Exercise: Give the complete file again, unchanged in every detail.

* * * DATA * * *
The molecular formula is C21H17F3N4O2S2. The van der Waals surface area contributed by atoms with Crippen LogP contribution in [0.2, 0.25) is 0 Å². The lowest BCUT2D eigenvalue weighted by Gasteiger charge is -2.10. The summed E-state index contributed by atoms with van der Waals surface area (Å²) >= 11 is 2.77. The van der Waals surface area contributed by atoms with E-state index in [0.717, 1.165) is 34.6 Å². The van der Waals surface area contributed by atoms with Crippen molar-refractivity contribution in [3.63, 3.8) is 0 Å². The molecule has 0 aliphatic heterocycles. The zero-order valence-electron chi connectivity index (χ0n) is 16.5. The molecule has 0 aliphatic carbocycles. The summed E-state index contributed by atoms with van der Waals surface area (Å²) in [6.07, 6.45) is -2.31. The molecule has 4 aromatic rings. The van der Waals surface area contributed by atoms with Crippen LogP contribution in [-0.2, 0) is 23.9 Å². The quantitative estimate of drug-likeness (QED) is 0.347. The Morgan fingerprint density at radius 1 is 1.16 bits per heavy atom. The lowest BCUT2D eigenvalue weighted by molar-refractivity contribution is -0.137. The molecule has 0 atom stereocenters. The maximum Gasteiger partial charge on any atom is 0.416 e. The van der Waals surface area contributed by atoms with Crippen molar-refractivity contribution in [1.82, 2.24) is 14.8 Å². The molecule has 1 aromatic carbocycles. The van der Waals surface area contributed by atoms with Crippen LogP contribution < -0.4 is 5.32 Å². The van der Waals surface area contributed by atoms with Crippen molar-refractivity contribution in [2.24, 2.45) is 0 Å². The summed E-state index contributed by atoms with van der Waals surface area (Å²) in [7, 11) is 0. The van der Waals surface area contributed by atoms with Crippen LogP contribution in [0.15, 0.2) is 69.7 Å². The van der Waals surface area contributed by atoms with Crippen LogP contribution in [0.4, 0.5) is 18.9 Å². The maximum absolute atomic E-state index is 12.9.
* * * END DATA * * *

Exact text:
The molecular formula is C21H17F3N4O2S2. The van der Waals surface area contributed by atoms with Crippen LogP contribution in [0.2, 0.25) is 0 Å². The lowest BCUT2D eigenvalue weighted by Gasteiger charge is -2.10. The summed E-state index contributed by atoms with van der Waals surface area (Å²) >= 11 is 2.77. The van der Waals surface area contributed by atoms with E-state index in [0.717, 1.165) is 34.6 Å². The van der Waals surface area contributed by atoms with Crippen molar-refractivity contribution in [3.63, 3.8) is 0 Å². The molecule has 0 aliphatic heterocycles. The zero-order valence-electron chi connectivity index (χ0n) is 16.5. The molecule has 0 aliphatic carbocycles. The summed E-state index contributed by atoms with van der Waals surface area (Å²) in [6.07, 6.45) is -2.31. The molecule has 4 aromatic rings. The van der Waals surface area contributed by atoms with Crippen LogP contribution in [-0.2, 0) is 23.9 Å². The quantitative estimate of drug-likeness (QED) is 0.347. The Morgan fingerprint density at radius 1 is 1.16 bits per heavy atom. The lowest BCUT2D eigenvalue weighted by molar-refractivity contribution is -0.137. The molecule has 0 atom stereocenters. The maximum Gasteiger partial charge on any atom is 0.416 e. The van der Waals surface area contributed by atoms with Crippen molar-refractivity contribution in [1.82, 2.24) is 14.8 Å². The molecule has 1 aromatic carbocycles. The van der Waals surface area contributed by atoms with Crippen LogP contribution < -0.4 is 5.32 Å². The van der Waals surface area contributed by atoms with Crippen molar-refractivity contribution in [2.24, 2.45) is 0 Å². The summed E-state index contributed by atoms with van der Waals surface area (Å²) in [7, 11) is 0. The van der Waals surface area contributed by atoms with Crippen LogP contribution in [0.15, 0.2) is 69.7 Å². The van der Waals surface area contributed by atoms with Crippen LogP contribution in [0.4, 0.5) is 18.9 Å². The maximum absolute atomic E-state index is 12.9.